Firstly, the G3 Combat Uniform is made by Crye Precision, it is a sweet uniform with build in knee pads and moisture wicking material where you carry your body armor . In his leg pockets we find a SERE kit and First Aid.
On his shoulders the character wears a IR reflective US flag, Advanced Warfighter Solutions callsign patch, Calico Jack pirate flag patch and a light stick holder made by Explosive Ops Gear, in which there are a few 4” light sticks.
His pants stay up with the help of a London Bridge Trading rigger belt, from which a personal retention lanyard from Yates Gear hangs. He also carries an ITW Tac-Lock carabiner with a roll of electric tape and an Eagle Industries frag grenade pouch attached to the belt. On top of the rigger belt the operator wears a Tactical Tailor 40mm belt with a bunch of 40mm grenades for his m320a1.

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On his left fore-arm he wears a Diamondback Tactical Commander Arm Panel as well as a Suunto Core All Black. He wears Outdoor Research/Massif Overlord gloves and a pair of Lowa Zephyr Desert boots.

The holster used both on the chest and in the belt is a Safariland 6378USN in Multicam, attached either to a MOLLE attachment or a low-ride Universal Belt Loop.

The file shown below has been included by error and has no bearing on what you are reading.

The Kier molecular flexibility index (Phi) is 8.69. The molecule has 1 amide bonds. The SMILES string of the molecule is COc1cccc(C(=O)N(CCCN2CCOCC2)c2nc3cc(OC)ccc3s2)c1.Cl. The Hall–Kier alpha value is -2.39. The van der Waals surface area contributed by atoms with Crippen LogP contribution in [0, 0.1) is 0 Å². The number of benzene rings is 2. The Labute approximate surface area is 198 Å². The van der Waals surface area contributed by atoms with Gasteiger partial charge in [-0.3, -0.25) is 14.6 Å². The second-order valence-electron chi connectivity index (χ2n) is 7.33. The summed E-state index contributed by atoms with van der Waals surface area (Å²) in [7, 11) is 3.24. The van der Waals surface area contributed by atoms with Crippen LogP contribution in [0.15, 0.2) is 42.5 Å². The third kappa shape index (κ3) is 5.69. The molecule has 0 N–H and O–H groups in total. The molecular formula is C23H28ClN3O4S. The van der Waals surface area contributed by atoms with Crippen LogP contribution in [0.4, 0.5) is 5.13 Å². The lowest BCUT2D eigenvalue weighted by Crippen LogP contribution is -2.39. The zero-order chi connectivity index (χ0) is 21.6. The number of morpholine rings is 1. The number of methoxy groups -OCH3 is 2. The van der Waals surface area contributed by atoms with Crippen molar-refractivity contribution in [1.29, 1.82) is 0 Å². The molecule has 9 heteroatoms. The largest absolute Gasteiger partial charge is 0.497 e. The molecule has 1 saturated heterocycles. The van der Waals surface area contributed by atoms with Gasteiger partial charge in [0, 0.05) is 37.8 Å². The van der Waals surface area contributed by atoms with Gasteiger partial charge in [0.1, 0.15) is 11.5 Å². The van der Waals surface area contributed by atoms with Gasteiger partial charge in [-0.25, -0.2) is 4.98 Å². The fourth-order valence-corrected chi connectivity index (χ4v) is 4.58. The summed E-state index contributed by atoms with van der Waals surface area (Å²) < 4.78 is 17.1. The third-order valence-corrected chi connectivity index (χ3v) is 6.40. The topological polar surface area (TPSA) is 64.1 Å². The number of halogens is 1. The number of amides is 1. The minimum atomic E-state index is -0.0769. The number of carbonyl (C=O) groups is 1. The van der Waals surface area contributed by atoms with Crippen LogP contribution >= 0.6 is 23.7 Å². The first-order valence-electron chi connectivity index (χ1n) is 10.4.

The plate carrier is a London Bridge Trading LBT-6094B. The Magpul PMAG magazines are carried in a kangaroo insert and a ITW Fast Mag Gen 2, allowing the operator to quickly change magazines in the heat of battle. When he isn’t mounting the Safariland pistol holster at his chest, he chooses an Eagle Industries admin pouch with a Velcro attached 5×3” American flag. A Leatherman MUT EOD is barely visible attached next to the admin pouch on his chest. On the front of the kangaroo puch he also attaches ASP tri-fold restraints and a Tier One Quality Solutions MET Gen 2 (Military Emergency Tourniquet. Under his right arm you may spot a M320a1 grenade launcher holstered in a S&S Precision mount and there is also a Cammenga Tritium Wrist Compass attached to his right shoulder strap.

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The push to talk button for the radio is made by Tactical Command Industries, and he wears a pair of Peltor ComTac II over his Arc’teryx LEAF ball cap in one picture. The radio antenna is located at the operator back with the help of a TCI M.A.S.T kit. Also at the back is a London Bridge Trading 100oz MOLLE hydration pouch, a Diamondback Tactical HABD Pouch with a HABD air system inside, an Omega carabiner as well as two tri-fold restraints and two flash bang grenades, easily accessible for other team members.